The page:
We came across this story that had gone viral a few months ago and thought it was perfect considering it was National Love A Tree Day!
By reusing old airplanes and retrofitting them to drop seeds instead of landmines, Lockheed Martin and Aerial Reforestation Inc. have anticipated that we could plant a billion trees every year.
According to an article by the Guardian and followed-up by Treehugger and Inhabitat, Lockheed Martin retrofitted a fleet of unused and decommissioned C-130 Hercules cargo planes, originally created to drop land mines, to drop “seed bombs” instead. If the plan goes according to Lockheed Martin’s design, the planes will be recommissioned as foresters. In a single day, each plan can drop up to 900,000 trees. Take into account that 2,500 C-130s are sitting unused in 70 different countries, a lot of tree saplings can surely be planted.
The idea for “seed bombing” originally came from former RAF pilot Jack Walters. His idea was published in a scientific paper almost 36 years ago. Unfortunately, Walters’ idea was deemed technologically impossible at the time. That is no longer the case today, as Peter Simmons, a Lockheed Martin representative, explains excitedly.
“The possibilities are amazing. We can fly at 1,000ft at 130 knots planting more than 3,000 cones a minute in a pattern across the landscape – just as we did with landmines, but in this case each cone contains a sapling. That’s 125,000 trees for each sortie and 900,000 trees in a day.”
“Seed bombing” has become quite popular in recent years, as re-forestation takes on a value unmeasureable to money. Aerial reforestation can be used in any area that used to contain trees, and even in some deserts, and removes the requirement for individuals to perform the slow seeding process by hand.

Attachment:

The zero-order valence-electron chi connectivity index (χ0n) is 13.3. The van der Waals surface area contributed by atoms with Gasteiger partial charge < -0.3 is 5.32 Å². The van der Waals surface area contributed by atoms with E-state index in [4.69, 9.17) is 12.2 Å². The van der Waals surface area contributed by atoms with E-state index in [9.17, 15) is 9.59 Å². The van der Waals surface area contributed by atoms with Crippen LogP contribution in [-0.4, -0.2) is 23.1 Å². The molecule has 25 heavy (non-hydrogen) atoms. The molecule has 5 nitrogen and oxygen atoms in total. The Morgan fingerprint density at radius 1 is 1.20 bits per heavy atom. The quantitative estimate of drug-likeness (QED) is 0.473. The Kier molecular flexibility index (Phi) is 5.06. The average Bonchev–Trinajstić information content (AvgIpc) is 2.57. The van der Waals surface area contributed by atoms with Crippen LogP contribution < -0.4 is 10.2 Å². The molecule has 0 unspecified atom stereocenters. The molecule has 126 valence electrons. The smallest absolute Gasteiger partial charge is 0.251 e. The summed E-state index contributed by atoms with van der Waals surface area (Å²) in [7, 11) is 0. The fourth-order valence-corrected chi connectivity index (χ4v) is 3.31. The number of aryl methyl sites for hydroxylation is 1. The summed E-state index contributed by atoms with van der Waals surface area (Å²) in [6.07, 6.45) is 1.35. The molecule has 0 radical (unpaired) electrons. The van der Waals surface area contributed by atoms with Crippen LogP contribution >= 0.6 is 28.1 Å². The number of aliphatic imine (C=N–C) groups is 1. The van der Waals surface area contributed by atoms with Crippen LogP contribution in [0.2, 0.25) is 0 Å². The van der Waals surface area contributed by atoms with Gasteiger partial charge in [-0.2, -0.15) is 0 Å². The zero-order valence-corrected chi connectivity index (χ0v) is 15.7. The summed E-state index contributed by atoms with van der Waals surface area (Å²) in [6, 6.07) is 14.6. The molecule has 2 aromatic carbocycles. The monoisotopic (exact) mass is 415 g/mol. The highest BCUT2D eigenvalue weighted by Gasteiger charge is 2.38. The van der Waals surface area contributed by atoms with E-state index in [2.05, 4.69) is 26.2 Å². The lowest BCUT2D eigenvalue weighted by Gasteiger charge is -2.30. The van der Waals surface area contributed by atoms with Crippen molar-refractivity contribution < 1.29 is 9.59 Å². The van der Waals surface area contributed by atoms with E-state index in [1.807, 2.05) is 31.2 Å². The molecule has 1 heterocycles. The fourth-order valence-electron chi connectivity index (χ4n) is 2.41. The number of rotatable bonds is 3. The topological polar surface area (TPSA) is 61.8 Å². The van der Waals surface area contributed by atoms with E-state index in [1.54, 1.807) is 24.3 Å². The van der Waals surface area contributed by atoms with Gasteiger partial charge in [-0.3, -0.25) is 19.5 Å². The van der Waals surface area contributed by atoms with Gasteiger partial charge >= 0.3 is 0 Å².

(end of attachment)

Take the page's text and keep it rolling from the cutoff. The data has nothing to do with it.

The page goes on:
The fastest growing trees in the world grow 3+ feet per year, once they’ve reached a standing 5 feet. Many trees reach maturity in under 10 years. This process counter-acts the negative effects of forestation, planting many hundred times the amount of trees that are cut down each year.
The current proposal retrofits unused C-130 Hercules cargo planes to drop cones of seeds. The cones “bury themselves in the soil of a deforested area at the same distance that one would want them to be if planting the trees by hand. The tree bombs don’t explode on impact but rather their casing dissolves over time and they contain a measure of fertilizer and enough moisture to ensure that the tree takes root.”
To learn more about “seed bombing,” Minds provided a video that thoroughly explains how the process works. They are attached below for your viewing.